While each Tuesday typically brings a flurry of new releases to DVD and Blu-ray, this week and last week have been particularly outstanding in terms of quality.
The Oracle offers a rundown of what films are worth adding to your collection this week.
The Muppets (2011)
The return of creator Jim Hensons gang of friendly puppets, spearheaded by the iconic Kermit the Frog, was a welcome one with 2011sThe Muppets. With Forgetting Sarah Marshall star Jason Segel and Academy Award-nominated Enchanted actress Amy Adams along for this whimsical ride, the pair follow fellow Muppet Walter on one of the crews best film outings in many years.
Garys (Segel) younger brother Walter (Peter Linz) accompanies him on a supposedly romantic trip to Los Angeles with his girlfriend Mary (Adams), where the trio uncovers a plot to turn Hensons Muppet Studios into an oil drilling facility by unscrupulous tycoon Tex Richman (Chris Cooper). Walter embarks on a journey of self-discovery, with Gary and Mary experiencing relationship troubles, all while they try to reunite the Muppets for a performance to save the studio.
While the film arrives from Disney on DVD and Blu-ray with all the standard special features like behind-the-scenes footage and some hilarious outtakes featuring the Muppets, the appropriately titled Wocka Wocka Value Pack comes complete with the films soundtrack. Featuring the Academy Award-winning track Man or Muppet, the release offers a chance to listen to the films jubilant original soundtrack at your leisure.
Before teenagers were battling each other to the death in The Hunger Games, the students of Shiroiwa Junior High School were also out for blood in Koushun Takamis Battle Royale. Both in print and onscreen, Battle Royale predates the bestselling Hunger Games series, but this weeks Anchor Bay release of Battle Royale and Battle Royale: The Complete Collection seems to be riding the wave of hype this Fridays release of The Hunger Games is riding on.
Long an imported title from overseas, the release marks the first time this tale of a Japanese government that kidnaps a class of ninth-grade students and pits them against each other in a bloody melee has officially made its way onto DVD and Blu-ray stateside.
While this release is great for the rabid cult following of Battle Royale, the single-disc release that will appeal to more frugal shoppers will disappoint in its lack of supplementary material. Yet for those willing to splurge on the four-disc Complete Collection, two cuts of the film and many insightful feature documentaries await, along with a disc reserved for the films lackluster sequel.
The Last Temptation of Christ (1988)
The Criterion Collection made a wise choice in releasing the Blu-ray of The Last Temptation of Christ, Hugo director Martin Scorseses meditative and controversial adaptation of Nikos Kazantzakis novel of the same name, just a few weeks out from the Easter holiday. For those willing to lend this unorthodox take on the story of Jesus Christ some credence, it will yield some intriguing and insightful results.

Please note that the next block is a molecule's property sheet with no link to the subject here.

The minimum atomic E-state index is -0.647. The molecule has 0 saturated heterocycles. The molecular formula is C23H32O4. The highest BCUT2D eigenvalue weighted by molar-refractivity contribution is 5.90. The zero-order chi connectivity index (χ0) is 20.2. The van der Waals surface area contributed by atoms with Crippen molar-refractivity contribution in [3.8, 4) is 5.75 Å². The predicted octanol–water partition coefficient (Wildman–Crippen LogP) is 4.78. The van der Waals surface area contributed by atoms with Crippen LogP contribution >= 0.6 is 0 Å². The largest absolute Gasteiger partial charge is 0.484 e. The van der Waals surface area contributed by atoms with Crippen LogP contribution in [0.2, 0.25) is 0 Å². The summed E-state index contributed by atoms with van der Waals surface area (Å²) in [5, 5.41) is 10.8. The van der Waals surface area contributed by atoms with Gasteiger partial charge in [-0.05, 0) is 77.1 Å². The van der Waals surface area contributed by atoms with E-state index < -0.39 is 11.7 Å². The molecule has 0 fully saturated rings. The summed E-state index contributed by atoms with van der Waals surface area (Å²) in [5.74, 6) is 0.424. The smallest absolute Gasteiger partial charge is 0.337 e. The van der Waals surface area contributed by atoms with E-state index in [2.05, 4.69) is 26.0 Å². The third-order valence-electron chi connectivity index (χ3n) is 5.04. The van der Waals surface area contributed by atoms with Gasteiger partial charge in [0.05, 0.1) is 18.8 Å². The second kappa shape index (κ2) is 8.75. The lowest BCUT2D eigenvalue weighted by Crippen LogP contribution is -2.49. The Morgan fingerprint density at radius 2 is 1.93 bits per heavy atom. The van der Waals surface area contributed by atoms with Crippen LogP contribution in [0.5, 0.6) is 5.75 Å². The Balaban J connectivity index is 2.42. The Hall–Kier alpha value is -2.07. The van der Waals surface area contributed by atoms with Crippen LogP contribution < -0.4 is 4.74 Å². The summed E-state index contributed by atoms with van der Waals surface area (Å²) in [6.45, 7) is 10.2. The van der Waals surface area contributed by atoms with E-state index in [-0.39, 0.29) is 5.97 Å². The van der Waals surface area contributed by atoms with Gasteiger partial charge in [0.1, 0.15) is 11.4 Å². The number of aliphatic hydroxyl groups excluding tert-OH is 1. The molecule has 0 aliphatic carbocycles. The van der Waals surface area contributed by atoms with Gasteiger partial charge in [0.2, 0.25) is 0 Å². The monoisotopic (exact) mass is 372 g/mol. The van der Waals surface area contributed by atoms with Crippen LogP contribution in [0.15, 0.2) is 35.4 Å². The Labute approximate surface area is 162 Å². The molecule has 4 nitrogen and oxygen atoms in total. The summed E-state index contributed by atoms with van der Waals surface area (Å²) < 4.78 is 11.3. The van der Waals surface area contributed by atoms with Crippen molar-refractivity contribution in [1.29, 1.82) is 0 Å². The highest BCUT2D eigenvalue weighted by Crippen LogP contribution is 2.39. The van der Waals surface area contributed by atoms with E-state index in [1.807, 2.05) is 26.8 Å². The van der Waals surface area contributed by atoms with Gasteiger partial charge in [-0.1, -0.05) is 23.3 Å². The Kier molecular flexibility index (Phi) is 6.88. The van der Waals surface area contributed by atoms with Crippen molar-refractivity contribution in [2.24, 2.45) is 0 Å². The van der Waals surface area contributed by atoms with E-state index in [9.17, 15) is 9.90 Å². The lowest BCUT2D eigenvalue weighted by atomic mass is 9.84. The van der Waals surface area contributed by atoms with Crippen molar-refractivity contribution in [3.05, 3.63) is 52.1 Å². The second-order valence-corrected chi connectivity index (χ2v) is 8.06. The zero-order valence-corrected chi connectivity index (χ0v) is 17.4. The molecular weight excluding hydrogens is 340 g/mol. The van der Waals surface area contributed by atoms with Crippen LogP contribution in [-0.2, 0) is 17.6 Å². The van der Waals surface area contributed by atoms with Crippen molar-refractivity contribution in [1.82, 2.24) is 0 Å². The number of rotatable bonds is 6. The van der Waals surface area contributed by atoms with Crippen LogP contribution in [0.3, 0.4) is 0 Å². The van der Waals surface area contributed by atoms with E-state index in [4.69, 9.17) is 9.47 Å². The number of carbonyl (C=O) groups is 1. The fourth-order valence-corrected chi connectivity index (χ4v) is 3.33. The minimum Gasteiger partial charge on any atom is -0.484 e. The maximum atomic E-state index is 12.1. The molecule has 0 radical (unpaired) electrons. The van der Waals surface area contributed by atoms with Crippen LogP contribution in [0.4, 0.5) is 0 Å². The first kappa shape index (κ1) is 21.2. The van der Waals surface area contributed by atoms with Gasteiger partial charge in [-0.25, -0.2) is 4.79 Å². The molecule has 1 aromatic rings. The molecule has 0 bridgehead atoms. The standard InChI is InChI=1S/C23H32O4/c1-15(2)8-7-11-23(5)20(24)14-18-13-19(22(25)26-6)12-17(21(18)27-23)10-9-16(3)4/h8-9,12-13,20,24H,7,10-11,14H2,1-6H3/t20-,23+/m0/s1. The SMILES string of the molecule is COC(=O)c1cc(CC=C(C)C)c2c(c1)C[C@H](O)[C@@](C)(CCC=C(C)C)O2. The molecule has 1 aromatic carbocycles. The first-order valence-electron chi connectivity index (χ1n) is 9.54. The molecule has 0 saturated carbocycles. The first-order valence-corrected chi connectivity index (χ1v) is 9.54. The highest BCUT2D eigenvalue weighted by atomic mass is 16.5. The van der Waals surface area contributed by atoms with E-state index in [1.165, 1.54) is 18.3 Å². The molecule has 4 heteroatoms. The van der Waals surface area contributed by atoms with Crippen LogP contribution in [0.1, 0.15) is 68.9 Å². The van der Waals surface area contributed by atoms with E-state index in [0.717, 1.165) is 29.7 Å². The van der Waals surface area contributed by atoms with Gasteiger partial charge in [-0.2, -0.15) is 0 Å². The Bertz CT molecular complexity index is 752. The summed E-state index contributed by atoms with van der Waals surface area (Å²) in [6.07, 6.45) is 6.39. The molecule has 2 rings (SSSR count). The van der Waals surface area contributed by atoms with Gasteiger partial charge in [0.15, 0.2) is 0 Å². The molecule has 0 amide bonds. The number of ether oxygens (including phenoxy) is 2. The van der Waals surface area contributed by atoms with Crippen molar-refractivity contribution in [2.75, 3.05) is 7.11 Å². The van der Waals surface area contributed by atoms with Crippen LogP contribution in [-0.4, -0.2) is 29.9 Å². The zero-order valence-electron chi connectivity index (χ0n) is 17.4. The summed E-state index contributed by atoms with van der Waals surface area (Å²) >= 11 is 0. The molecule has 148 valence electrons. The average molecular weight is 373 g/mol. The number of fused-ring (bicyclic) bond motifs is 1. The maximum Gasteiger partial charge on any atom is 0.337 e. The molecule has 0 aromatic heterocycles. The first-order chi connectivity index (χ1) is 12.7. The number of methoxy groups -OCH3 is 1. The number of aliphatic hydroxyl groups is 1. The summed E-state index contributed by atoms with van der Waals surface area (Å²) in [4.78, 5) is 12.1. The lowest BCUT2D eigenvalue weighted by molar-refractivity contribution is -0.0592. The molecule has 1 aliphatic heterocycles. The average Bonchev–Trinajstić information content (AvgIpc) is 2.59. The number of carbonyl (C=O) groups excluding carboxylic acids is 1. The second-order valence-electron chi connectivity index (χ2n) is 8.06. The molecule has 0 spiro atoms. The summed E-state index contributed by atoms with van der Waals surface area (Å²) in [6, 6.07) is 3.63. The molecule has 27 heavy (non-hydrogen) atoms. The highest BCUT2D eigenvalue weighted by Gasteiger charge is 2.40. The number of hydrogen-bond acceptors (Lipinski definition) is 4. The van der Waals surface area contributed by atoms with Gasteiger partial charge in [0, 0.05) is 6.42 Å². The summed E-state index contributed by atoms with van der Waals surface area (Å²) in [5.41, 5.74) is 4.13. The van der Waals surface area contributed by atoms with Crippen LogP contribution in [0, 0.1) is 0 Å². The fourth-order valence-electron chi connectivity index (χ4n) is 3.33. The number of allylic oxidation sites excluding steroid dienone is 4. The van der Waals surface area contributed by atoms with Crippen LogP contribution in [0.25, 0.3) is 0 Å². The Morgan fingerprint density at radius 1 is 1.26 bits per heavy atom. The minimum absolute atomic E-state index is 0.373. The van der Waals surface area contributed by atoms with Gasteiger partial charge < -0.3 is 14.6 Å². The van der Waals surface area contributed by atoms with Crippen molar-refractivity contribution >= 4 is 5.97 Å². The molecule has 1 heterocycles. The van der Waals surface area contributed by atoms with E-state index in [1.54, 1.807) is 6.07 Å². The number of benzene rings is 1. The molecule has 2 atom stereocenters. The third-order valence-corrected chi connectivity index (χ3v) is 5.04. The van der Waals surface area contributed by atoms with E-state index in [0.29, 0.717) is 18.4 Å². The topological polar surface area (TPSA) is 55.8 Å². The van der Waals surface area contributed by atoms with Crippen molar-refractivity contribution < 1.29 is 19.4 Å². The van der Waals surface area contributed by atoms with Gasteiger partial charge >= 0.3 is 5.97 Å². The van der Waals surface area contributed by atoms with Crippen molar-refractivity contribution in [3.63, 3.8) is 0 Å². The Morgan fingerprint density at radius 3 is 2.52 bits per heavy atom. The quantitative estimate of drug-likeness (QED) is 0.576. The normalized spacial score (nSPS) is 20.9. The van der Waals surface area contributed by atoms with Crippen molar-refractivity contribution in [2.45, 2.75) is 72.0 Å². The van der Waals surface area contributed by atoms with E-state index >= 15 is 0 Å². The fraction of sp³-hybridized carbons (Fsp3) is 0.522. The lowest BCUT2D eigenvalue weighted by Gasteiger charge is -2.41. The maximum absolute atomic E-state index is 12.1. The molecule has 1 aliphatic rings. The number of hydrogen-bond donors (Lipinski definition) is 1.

Starring Willem Dafoe in an astonishing performance as Christ, Scorseses deeply personal portrayal of one of the key figures of his own faith is a harrowing one, chronicling Christs bouts with forms of temptation that include fear, doubt, depression, reluctance and lust in his final days. Along with featuring a stellar acting ensemble that includes David Bowie, Barbara Hershey and Harry Dean Stanton, the film cleverly weaves a tale of a man at odds with his own place in life, angering many Christians by ignoring the commonly accepted Biblical portrayal of Jesus’ life in the Gospels.
As usual with a release from Criterion, they dont skimp on the supplementary materials, and on The Last Temptation of Christ they especially count. Yet whats most worthwhile in the features here are the audio commentary with Scorsese, Dafoe, and screenwriters Paul Schrader and Jay Cocks, along with an interview with the films composer and pop superstar Peter Gabriel, altogether making the pristine high-definition transfer of this overlooked gem worthwhile.
The War Room (1993)
According to filmmaker Chris Hegedus and Dont Look Back director D.A. Pennebakers 1993 documentary The War Room, a lot more went into Bill Clintons 1992 run for presidency than just the suave demeanor of the silver-haired candidate from Arkansas. Nominated for an Academy Award for Best Documentary Feature, the film doesnt just show Clintons victorious campaign run from his eyes, but from those of an intense breed of campaign strategists that guided him right to the front door of the White House.
Focusing primarily on campaigners James Carville and George Stephanopoulos, the film crackles with an intensity left out of Hollywood political thrillers like the recent The Ides of March, as it paints a breathtaking portrait of the inspired antics of those who feverishly worked in Clintons name as if they were the ones set to take the seat in the Oval Office.
Criterion is responsible for this in-depth release available on both DVD and Blu-ray, which even boasts the highly sought 2008 documentary The Return of the War Room, which saw the return of the original filmmakers along with Carville and Stephanopoulos as they ruminate on their time spent with the campaign. The War Room is a rare and detailed account of life on the campaign trail to an extent we havent seen since.